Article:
During the summer of 2016, we will be bringing together our previously published articles, book reviews, and podcasts on key themes and periods in the history of the USA.
During the summer of 2016, we will be bringing together our previously published articles, book reviews, and podcasts on key themes and periods in the history of the USA. Each grouping is designed to correspond to the core areas of the US History Survey Courses taken by undergraduate students at the University of Texas at Austin. Experiencing Slavery: […]
Not Even Past asked the UT Austin History faculty to recommend great books for Women’s History Month. The response was overwhelming so we will be posting their suggestions throughout the month. Here are some terrific book recommendations on women and gender in the United States. Penne Restad recommends: Jill Lepore, The Secret History of Wonder Woman (2014). […]
NEP has published numerous articles and book reviews on Slavery and Race in Colonial Latin America. What hierarchies conditioned the relations between Africans, Europeans, and native groups? How did these socio-racial systems work on the day to day of life in Colonial Latin America? And, how did racially discriminated groups resist? These are some of the key questions addressed in the articles below.
In the late nineteenth century, white Southerners imposed a system of constraints on African Americans, denying blacks their Constitutional rights, and, indeed, their human rights. This system—often violently enforced—was called “Jim Crow,” named after a minstrel song that stereotyped blacks. It included the disfranchisement of black men, the forcible segregation of blacks from whites in public spaces, and forms of state-sanctioned terrorism such as lynching, which included hanging, mutilating, and burning victims alive.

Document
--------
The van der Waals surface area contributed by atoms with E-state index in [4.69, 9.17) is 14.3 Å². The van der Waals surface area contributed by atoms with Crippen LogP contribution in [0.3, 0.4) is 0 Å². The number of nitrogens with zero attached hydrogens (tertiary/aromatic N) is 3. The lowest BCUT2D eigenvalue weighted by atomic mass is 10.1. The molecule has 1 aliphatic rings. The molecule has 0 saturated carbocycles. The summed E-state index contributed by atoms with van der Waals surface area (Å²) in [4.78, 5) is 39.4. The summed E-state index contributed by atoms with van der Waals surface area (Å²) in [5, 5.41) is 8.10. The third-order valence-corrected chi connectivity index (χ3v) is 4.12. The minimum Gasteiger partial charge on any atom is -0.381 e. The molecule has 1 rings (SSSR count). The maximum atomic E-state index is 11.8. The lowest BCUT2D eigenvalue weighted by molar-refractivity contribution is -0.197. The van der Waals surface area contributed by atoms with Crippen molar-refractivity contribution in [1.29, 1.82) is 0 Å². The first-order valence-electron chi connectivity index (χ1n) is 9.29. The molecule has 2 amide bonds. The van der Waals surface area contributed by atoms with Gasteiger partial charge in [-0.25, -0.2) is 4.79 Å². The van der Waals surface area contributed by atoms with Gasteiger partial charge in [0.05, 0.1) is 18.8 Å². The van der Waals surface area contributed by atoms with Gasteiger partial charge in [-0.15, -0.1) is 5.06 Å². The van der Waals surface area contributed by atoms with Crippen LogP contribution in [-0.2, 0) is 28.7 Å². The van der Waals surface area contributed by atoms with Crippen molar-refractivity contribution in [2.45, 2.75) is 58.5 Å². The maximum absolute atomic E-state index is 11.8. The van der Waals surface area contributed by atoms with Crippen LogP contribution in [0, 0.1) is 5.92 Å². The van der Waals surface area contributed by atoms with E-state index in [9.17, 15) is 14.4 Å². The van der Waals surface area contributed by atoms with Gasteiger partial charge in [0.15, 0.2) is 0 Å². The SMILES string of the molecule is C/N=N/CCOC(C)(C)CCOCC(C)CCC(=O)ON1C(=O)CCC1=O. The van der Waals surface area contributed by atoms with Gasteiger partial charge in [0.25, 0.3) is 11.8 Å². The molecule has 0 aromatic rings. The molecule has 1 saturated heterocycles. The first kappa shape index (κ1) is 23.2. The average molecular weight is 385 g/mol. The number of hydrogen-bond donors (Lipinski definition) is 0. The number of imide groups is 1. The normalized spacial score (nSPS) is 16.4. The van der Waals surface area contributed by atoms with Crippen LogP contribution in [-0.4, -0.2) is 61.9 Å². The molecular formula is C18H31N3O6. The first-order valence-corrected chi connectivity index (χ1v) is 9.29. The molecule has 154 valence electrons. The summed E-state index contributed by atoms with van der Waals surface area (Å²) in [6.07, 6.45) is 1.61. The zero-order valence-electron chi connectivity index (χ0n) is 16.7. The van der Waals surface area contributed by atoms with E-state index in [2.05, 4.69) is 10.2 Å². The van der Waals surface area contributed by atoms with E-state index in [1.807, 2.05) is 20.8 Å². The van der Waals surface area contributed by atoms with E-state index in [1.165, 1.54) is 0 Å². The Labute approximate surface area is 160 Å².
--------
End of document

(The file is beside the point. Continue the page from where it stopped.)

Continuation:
Over the next few weeks, Not Even Past will offer readers historical sources, readings, and commentary on these events. Last week, Mark Sheaves collected past articles devoted to the history of slavery and its legacy in the US and provided us with an annotated list.
Today we offer the historical analysis and commentary from journalists and historians primarily writing online. Follow us on Facebook and Twitter for more reading and news from the Task Force.
Not Even Past has published many feature articles, book and film reviews, and podcasts on slavery in the American South, brought together on this page. Approaching this topic from different angles, this body of work provides an overview of key issues important for anyone wanting to understand slavery and its lasting legacy.
Historians have been puzzled by the rapid development of slavery in English America in the last three quarters of the seventeenth century: Scott Irish indentured laborers, Algonquian prisoners of war, and captured Africans were pressed into slavery.
Slavery is an old and tenacious institution in human society. It is not unknown at present. Nor was it confined in the past to the plantations in the Americas that fed world trade after Europe’s overseas expansion in the 1500s. The practice was widespread in India and accepted and regulated by every regime extant in the region.
Glenn Cheney’s new book, Quilombo dos Palmares: Brazil’s Lost Nation of Fugitive Slaves, retraces the maroon community’s origins and casts new light upon the lived experiences of its diverse inhabitants.